Balancing Act: The Truth behind the Equals Sign

  • Balancing Act: The Truth behind the Equals Sign

    Rebecca Mann
    The misconceptions that students have when using the equals sign and a lesson that teachers can use in the classroom to give students the foundation for an accurate conception of equivalency.
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    Penelope Tolle - 6/6/2019 1:55:19 PM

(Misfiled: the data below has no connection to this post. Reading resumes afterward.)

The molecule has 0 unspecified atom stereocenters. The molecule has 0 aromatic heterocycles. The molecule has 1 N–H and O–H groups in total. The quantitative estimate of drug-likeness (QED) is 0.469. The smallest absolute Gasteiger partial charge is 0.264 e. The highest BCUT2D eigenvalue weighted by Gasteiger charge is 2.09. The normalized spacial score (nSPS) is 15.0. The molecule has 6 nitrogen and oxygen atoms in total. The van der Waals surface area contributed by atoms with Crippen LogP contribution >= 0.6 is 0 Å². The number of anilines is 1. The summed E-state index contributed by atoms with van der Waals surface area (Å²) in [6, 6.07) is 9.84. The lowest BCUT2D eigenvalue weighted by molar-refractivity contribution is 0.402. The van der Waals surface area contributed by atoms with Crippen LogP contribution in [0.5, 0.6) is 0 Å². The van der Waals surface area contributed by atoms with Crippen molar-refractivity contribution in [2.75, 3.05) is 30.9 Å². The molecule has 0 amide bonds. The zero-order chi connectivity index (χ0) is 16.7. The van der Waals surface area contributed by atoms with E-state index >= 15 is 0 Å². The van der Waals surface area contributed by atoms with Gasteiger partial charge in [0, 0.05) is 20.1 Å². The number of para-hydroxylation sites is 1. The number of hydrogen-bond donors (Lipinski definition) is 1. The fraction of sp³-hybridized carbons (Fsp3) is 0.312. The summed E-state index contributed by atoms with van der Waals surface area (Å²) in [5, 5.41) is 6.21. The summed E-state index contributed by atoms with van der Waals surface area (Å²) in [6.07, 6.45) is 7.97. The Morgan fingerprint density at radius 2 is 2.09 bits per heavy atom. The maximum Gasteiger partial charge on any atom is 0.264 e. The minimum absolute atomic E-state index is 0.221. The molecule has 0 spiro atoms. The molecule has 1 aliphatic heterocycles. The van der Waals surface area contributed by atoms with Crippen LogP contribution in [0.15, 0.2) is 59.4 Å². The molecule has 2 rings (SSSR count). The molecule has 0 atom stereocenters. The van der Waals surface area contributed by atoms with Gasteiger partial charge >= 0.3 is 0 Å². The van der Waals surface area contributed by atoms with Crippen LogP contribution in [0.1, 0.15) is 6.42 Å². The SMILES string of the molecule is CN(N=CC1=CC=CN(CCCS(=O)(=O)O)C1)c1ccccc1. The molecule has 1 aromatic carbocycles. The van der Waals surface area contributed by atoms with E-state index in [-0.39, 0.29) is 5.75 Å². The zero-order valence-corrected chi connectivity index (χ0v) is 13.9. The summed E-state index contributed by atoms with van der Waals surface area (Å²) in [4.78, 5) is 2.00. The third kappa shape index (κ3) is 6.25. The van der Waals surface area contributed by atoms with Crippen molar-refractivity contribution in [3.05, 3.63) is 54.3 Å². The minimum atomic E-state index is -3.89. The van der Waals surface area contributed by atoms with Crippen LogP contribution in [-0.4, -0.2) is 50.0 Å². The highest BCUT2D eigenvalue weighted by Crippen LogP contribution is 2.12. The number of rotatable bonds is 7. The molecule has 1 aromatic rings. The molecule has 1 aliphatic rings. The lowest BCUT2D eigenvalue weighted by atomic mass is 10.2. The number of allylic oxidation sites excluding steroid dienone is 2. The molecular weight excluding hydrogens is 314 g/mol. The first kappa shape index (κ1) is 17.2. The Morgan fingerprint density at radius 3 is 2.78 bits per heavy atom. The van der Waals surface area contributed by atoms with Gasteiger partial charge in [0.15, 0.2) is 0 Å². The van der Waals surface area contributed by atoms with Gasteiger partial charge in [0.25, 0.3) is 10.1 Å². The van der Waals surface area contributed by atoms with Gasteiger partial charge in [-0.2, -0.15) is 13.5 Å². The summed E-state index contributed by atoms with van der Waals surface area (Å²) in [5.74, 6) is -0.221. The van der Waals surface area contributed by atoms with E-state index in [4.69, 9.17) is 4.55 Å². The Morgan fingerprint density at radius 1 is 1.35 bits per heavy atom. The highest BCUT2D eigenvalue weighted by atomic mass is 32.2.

Because there are no totals in this problem, and the focus is on the equivalence/balance of the sides of the “equation”, this problem is useful in introducing the concept of substituting one variable for another. For example: one orange hexagon is equivalent to two stars, and thus one can be substituted for another. Once the problems that are in the article are completed, first year Algebra teachers can then go a step further, and create equations where the substitutions can be applied. Two blue cubes and green oval equal how many cylinders? This was great for a day before a holiday, not only can the teacher create problems for everyone to solve, but so can other students, always a fun activity in my classes.